Historical researcher Jeanne Finstein of Wheeling finds that many baby boomers, like herself, have become interested in searching for their ancestors.
Finstein, who is a well-known presenter on history-related topics and is president of Friends of Wheeling, has some good advice for budding genealogical researchers.
"One of the best things that people can do is participate in the Wheeling Area Genealogical Society," she said. That group meets in the Ohio County Public Library, 52 16th St., Wheeling, at 1 p.m. on the second Saturday of every month.
The organization "also periodically has genealogical workshops open to the public at no cost and, during those workshops, people are shown some of the resources that are available both online and at the Ohio County Public Library," she said.
"In the library, the Wheeling Room is, of course, the primary resource. There are census records for counties all over the state for at least 1850, 1860, 1870, 1880 and 1890," she said.
Finstein said, "Another really terrific resource are the Wheeling city directories. They list not only a residence, but also a place of business. Quite often there are advertisements for those businesses that provide a lot of interesting information."
Meanwhile, she said, "When I am researching any of my ancestors who are from West Virginia, one of the first places I go is the West Virginia vital research records search." That site can be found online at www.wvculture.org/vrr/va_ select.aspx.
On the West Virginia vital research records site, she said, "It has birth, death and marriage records for the entire state and, in many cases, you will get an actual view of a death certificate that will show, depending on the year, a lot of details. The more recent ones have more information than the older ones: parents' name, residence, cause of death, birthplace, burial location, that kind of information."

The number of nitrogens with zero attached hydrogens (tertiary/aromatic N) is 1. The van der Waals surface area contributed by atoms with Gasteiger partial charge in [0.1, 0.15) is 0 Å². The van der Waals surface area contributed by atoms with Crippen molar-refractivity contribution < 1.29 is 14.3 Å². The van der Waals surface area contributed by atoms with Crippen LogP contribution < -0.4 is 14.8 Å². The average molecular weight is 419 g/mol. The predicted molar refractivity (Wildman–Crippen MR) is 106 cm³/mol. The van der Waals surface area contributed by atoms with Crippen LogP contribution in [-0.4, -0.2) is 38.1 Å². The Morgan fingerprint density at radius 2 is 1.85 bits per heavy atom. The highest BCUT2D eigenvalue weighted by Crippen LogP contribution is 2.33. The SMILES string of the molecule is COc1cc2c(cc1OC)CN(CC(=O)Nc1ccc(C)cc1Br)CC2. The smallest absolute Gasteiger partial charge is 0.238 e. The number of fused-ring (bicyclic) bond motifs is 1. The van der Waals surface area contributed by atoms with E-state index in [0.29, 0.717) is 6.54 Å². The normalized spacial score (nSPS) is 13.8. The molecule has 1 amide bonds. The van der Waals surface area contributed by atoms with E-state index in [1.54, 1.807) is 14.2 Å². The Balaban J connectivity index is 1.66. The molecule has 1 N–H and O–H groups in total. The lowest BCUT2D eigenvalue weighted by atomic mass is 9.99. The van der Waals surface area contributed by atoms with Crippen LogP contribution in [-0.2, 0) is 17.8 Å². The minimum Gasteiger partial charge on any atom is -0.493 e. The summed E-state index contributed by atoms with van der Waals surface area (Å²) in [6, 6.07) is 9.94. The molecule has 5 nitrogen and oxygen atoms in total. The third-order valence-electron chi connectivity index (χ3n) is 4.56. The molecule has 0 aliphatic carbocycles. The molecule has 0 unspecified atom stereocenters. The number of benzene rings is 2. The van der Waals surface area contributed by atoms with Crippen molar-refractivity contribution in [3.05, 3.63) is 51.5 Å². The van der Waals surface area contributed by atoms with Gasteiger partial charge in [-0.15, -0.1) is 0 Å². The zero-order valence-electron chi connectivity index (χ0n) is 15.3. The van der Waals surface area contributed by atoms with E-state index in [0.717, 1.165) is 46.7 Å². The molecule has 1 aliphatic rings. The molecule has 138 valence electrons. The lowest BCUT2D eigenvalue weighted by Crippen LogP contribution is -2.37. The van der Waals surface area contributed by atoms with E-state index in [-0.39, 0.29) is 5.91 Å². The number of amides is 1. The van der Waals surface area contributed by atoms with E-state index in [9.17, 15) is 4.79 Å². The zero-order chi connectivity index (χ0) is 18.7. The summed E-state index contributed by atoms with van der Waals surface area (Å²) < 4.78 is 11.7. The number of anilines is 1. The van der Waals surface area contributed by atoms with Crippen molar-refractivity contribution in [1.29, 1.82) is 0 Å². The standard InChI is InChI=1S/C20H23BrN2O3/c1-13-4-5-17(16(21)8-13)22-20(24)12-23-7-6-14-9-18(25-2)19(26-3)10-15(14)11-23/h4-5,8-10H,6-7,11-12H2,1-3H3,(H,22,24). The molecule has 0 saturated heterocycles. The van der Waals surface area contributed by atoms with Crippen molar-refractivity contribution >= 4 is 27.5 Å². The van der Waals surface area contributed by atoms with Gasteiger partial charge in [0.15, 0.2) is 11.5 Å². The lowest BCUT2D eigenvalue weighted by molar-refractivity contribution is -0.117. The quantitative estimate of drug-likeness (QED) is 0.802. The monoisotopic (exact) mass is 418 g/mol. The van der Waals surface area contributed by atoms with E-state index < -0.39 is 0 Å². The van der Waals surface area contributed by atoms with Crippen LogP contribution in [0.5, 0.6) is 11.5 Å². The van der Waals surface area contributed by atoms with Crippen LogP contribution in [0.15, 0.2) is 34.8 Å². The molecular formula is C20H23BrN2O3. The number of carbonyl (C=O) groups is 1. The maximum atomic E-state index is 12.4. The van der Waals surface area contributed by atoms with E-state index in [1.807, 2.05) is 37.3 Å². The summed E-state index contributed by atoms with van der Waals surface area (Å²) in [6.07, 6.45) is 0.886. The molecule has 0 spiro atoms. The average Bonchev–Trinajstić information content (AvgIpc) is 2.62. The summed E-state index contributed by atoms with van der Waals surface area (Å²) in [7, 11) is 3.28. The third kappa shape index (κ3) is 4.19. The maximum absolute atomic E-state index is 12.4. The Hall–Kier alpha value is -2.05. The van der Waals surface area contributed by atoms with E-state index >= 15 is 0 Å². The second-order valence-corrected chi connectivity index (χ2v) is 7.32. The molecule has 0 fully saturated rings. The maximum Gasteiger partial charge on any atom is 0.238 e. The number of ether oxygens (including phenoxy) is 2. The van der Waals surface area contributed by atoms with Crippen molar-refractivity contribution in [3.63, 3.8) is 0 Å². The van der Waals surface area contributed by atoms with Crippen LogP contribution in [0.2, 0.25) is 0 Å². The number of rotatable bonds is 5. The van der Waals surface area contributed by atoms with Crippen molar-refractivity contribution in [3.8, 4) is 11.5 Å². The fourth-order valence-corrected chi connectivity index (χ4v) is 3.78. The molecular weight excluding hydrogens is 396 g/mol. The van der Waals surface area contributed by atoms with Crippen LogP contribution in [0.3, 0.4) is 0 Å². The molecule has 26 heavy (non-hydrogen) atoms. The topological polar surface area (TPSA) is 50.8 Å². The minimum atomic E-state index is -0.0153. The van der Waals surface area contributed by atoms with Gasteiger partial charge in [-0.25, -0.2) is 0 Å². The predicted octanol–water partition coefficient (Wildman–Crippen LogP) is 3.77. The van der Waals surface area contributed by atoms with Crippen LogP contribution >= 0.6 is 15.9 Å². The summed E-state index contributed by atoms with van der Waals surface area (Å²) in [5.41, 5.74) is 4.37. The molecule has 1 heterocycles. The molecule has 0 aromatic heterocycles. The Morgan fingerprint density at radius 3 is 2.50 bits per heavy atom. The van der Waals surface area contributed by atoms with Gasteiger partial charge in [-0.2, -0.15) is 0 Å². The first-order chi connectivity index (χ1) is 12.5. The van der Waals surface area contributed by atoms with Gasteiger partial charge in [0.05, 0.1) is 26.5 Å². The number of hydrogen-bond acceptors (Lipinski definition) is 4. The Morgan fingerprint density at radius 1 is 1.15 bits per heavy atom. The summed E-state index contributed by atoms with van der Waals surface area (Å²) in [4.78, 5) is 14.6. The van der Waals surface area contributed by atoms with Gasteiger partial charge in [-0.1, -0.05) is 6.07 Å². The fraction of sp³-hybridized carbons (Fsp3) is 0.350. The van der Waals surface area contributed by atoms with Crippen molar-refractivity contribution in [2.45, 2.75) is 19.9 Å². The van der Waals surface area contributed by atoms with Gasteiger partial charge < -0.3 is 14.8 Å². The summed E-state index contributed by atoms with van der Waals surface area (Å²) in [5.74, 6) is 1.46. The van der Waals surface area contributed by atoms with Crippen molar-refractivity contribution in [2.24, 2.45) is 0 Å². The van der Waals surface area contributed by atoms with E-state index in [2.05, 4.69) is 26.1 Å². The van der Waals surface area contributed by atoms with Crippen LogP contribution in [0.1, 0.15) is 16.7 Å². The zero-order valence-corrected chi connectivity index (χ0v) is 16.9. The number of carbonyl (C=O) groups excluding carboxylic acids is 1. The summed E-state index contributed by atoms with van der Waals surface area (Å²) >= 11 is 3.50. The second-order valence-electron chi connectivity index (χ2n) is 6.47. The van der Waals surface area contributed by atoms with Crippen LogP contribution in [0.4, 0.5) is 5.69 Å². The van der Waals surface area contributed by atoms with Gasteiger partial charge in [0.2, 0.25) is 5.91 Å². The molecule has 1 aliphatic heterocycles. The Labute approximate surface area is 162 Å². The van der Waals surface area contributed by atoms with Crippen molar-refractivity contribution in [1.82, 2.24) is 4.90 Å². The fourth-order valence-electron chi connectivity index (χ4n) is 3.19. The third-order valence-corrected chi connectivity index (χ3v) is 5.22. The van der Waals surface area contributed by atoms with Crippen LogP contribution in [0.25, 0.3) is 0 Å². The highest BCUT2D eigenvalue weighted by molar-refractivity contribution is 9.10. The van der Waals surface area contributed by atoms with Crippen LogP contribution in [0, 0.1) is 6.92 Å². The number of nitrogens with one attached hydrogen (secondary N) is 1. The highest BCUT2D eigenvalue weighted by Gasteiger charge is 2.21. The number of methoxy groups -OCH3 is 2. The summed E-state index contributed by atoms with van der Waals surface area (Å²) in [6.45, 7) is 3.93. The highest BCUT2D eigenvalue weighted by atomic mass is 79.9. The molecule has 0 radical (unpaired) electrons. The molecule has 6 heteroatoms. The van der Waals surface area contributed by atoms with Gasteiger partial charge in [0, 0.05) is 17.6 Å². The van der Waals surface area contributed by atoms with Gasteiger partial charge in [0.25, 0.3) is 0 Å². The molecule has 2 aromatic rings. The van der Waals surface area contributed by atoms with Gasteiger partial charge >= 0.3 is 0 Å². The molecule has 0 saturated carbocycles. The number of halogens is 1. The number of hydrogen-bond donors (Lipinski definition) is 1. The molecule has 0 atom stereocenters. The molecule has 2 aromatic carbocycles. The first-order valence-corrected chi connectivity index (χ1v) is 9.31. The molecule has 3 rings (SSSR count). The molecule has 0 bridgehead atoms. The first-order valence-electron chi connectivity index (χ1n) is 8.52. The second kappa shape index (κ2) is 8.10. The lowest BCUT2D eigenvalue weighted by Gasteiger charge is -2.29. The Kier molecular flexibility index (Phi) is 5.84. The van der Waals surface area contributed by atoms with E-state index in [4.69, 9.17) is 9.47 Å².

Also found online at this site, Finstein said, "For Ohio County, there are birth records for the year 1820 and 1853-1912; death records from 1853-1862 and marriage records from 1790-1970. These dates vary from county to county but it will tell you right online."
The researcher added, "Another excellent source for the Wheeling area is the Wheeling Area Genealogical Society's website: www.wvgenweb.org/ohio/ index.htm. It has biographies, information on cemeteries, links to other generalogy sites and so forth. It's a very good resource."
All of those online resources are free, Finstein pointed out. "If you really get into searching, you can subscribe to online sites that are fee-based," she said.
Another free online resource is offered by the Church of Jesus Christ of Latter-Day Saints. Its website is familysearch.org.
Finstein remarked, "One of the best sources that I have found is obituaries. Once you find a death record and know a date of death, you can go quite often to a newspaper of that time period and find an obituary."
She cautioned, "In the olden days, the obituaries weren't alway printed in the newspaper or were printed and were very short." However, in obituaries published in the late 1800s and early 1900s, "especially for someone who was a prominent citizen, they may go into great detail of how the person died, that you don't see today," she said, adding. "Today, they (obituaries) can be quite long, but don't necessarily tell all the details that you might find on a death certificate."
Another resource that is relatively new is the Library of Congress' Chronicling America project, found online at www.chroniclingamerica.loc.gov.
Finstein explained, "The Library of Congress, through grants, has digitized certain important newspapers around the country. The only one done in West Virginia is The Wheeling Intelligencer from August 1852 to 1898.